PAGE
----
Monday, June 19, 2017

Kansas's "Impermissible Practices" Includes Naturopathy, and Kansas Licenses Naturopathy

here, quite a contradiction:

001. at ksbha.org, the Kansas State Board of Healing Arts:

001.a. assures on their home page:

"the Kansas State Board of Healing Arts [...] is the licensing and regulatory Board for many health care providers in Kansas [...] mission statement: safeguard the public through licensure, education and discipline of those who practice the healing arts in Kansas [...] we license and regulate 16 different health care professions [...including] doctors of naturopathic medicine (N.D.) [...] the Board affirms that safeguarding the public is their primary responsibility"; 

so, permission.  And the public trust...supposedly. 

001.b. has up the document "Kansas State Board of Healing Arts Index of Guidance Documents" (2016 archived), with 'naturop' in the document at least 33 times, which states:

"evidenced based professional practice is the conscientious and judicious use of current best evidence, integrating clinical proficiency and judgment with external clinical evidence derived from systematic research. Research should be based upon the science of the profession and reported in learned publications [...] a licensee should possess and be able to demonstrate a basic understanding of the scientific knowledge connected with any service the licensee offers or uses in professional practice [...]";

so evidence, and science science science.  And yet naturopathy's completely DON'T accede that naturopathy's component therapy homeopathy is science-ejected.  It's a basic understanding that naturopaths to not accede.

"impermissible practices include quackery, treatments not based upon scientific principles, experimental treatments not pursued within these guidelines, and the use of a drug or medical device that cannot be lawfully marketed in the United States without the approval of the Food and Drug Administration when such approval has not been granted [...] the Board has previously disciplined licensees for the use of the treatments listed below because licensees either deviated from the standard of care of the profession, or they did not have sufficient scientific proof of the efficacy of the treatment [...] 'quackery' - includes questionable, deceptive, fraudulent practices, or those based on unproven theories but not complying with these guidelines [...] some statements often used to promote quackery include [...] treatment based on unproven theory [...] promoters of the treatment attack the medical or other established professions";

so, WOW.  Sounds like naturopathy's constituent 'modalities', like homeopathy.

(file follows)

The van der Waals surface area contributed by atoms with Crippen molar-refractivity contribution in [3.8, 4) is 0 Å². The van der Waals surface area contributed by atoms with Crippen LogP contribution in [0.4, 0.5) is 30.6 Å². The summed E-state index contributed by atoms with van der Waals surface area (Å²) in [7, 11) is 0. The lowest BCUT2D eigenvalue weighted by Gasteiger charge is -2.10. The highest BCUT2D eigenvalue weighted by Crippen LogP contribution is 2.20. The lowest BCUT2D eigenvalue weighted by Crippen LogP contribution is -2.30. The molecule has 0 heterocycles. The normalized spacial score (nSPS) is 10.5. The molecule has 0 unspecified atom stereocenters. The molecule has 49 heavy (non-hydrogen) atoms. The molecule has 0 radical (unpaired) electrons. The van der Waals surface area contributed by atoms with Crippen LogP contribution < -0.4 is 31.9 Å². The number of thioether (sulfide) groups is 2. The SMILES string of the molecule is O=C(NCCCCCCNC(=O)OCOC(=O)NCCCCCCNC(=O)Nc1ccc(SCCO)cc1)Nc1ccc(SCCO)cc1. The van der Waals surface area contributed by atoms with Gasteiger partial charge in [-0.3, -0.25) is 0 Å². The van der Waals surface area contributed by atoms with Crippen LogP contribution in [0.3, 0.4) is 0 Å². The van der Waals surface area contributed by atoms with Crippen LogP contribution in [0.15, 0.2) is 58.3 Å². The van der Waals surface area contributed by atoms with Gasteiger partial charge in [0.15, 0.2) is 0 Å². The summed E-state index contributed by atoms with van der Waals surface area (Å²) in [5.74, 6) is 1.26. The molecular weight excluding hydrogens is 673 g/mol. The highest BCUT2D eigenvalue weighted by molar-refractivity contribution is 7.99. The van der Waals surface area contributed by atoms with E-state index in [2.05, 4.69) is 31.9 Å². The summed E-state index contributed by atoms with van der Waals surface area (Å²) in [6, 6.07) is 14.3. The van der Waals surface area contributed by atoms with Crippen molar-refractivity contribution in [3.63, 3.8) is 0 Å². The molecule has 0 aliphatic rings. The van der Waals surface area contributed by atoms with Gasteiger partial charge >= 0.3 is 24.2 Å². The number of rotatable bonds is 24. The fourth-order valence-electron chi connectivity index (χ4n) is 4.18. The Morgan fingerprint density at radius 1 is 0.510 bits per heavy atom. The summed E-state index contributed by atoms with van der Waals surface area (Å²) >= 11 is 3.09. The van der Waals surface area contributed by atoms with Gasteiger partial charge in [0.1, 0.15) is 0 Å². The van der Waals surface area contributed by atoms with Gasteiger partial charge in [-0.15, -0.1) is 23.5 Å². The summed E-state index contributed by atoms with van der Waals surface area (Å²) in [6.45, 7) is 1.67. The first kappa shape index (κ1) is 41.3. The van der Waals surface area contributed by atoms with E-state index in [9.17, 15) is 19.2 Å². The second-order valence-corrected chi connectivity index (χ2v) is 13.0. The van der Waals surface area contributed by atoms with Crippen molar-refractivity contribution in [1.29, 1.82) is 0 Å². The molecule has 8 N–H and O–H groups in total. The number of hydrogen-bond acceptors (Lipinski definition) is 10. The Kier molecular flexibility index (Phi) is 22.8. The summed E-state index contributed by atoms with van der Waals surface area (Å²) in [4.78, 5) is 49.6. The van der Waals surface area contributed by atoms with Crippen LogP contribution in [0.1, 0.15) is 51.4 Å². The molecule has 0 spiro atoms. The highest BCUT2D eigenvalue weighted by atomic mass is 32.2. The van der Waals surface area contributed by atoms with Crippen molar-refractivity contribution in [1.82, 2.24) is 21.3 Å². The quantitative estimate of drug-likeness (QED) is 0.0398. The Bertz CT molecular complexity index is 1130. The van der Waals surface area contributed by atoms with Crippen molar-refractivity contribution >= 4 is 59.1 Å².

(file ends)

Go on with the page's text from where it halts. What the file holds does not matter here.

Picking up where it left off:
001.c. and here's the amazing thing up too by ksbha.org, the document "Kansas Statutes Annotated and Administrative Regulations Pertaining to those Professions Licensed and Regulated by the Kansas State Board of Healing Arts" [2017 archived]:

"Chapter 65 – Public Health Article 72– Naturopathic Doctor Licensure Act [...] the board shall issue a license as a naturopathic doctor to an individual who prior to the effective date of this act (1) graduated from a school of naturopathy that required four years of attendance and was at the time of such individual's graduation accredited or a candidate for accreditation by the board approved accrediting body, (2) passed an examination approved by the board covering appropriate naturopathic subjects including basic and clinical sciences and (3) has not committed an act which would subject such person to having a license suspended or revoked under K.S.A. 65-7208, and amendments thereto [...] examination: each applicant for licensure under this act shall be examined by a written examination or examinations chosen by the board to test the applicant's knowledge of the basic and clinical sciences relating to naturopathy [...] basic sciences, including the following: anatomy; biochemistry; microbiology; pathology; and physiology [...] and clinical sciences, including the following: emergency medicine and public health; laboratory diagnosis and diagnostic imaging; botanical medicine; clinical nutrition; physical and clinical diagnosis; physical medicine; psychology; counseling; ethics; and homeopathy";

and so WOW again. Here's the math: what's impermissible FOR KANSAS is written into the Kansas naturopathy law.  Quackery, pseudoscience.  Oh my unproven...how about disproven.
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